Expectations are high for this slick but young museum. While I was there, I heard talk of M+ being compared with MoMA in its scope and scale. (For comparison, MoMA was founded in 1929, while M+ has been operating as a museum since 2012.) How might digital tools and resources help its work go smoother as it heads towards the launch of its building?

How We Work

At G,F&S, we have honed a few simple techniques to make these short-burst appointments as productive as possible:

  1. Fast software work
    Much more can be done at a cultural organisation when you have software builders under its roof. We like to demonstrate the possible savings of developing digital building chops — just like you would curatorial, finance, content, or educational.
  2. Sketch, don’t codify
    We swerve in to museums from software-land, where we’ve learned to move so fast that it’s hard to keep up. We make progress by sketching and showing and asking questions. Consensus is not a requirement.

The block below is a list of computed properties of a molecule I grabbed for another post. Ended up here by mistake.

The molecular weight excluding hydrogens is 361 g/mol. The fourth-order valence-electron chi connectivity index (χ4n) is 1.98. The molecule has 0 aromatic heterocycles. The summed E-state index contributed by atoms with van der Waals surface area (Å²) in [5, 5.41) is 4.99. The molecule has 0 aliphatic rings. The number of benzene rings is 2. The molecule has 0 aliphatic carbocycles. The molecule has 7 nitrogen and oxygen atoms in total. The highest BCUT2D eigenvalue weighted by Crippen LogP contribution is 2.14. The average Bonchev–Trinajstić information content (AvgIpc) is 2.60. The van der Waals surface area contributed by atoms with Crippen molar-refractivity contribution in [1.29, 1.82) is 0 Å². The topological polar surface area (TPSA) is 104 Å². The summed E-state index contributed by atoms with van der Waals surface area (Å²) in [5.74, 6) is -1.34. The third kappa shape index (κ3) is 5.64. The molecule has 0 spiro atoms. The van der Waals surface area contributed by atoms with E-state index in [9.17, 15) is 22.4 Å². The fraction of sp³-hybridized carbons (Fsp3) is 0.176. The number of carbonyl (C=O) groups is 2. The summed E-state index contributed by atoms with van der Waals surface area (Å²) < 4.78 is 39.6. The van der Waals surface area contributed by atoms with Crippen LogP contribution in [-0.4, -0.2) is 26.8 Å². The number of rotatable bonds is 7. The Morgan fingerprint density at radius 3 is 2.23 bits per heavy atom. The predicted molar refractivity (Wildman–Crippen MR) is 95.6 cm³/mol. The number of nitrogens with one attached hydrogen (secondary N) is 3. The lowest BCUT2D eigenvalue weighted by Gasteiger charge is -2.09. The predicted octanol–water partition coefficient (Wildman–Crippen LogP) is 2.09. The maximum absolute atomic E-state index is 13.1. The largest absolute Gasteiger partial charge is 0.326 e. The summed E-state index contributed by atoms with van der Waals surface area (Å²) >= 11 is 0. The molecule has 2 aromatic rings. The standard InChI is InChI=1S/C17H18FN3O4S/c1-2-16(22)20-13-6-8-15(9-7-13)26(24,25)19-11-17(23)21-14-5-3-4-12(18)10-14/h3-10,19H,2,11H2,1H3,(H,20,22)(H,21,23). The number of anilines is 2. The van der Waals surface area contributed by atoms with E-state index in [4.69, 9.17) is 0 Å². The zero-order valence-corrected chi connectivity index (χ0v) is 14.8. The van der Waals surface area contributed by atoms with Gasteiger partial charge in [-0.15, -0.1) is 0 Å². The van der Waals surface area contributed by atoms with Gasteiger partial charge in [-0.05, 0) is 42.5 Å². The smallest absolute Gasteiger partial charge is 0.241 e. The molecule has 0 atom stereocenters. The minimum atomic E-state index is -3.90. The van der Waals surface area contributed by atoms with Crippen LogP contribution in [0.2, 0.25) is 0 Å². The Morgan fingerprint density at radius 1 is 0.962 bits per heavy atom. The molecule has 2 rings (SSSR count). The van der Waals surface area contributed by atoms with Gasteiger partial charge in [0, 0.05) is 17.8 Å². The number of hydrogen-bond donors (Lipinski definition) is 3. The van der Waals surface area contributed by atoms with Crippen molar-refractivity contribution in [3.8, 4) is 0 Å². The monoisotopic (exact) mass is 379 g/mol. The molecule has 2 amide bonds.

3. Show everything
    It’s often near-impossible to use one of the centralised software tools you find in museums to see the whole collection. We combat this by representing collections as a whole; a landscape. As soon as you do this, people can point at things, and see where the gaps are.

During our ten-day engagement, we started each morning by sketching out our daily plan, and aimed to produce whatever we’d sketched digitally that same day. We also gave two internal presentations to staff, and kept a Work Log in Keynote. Here are some of our sketches: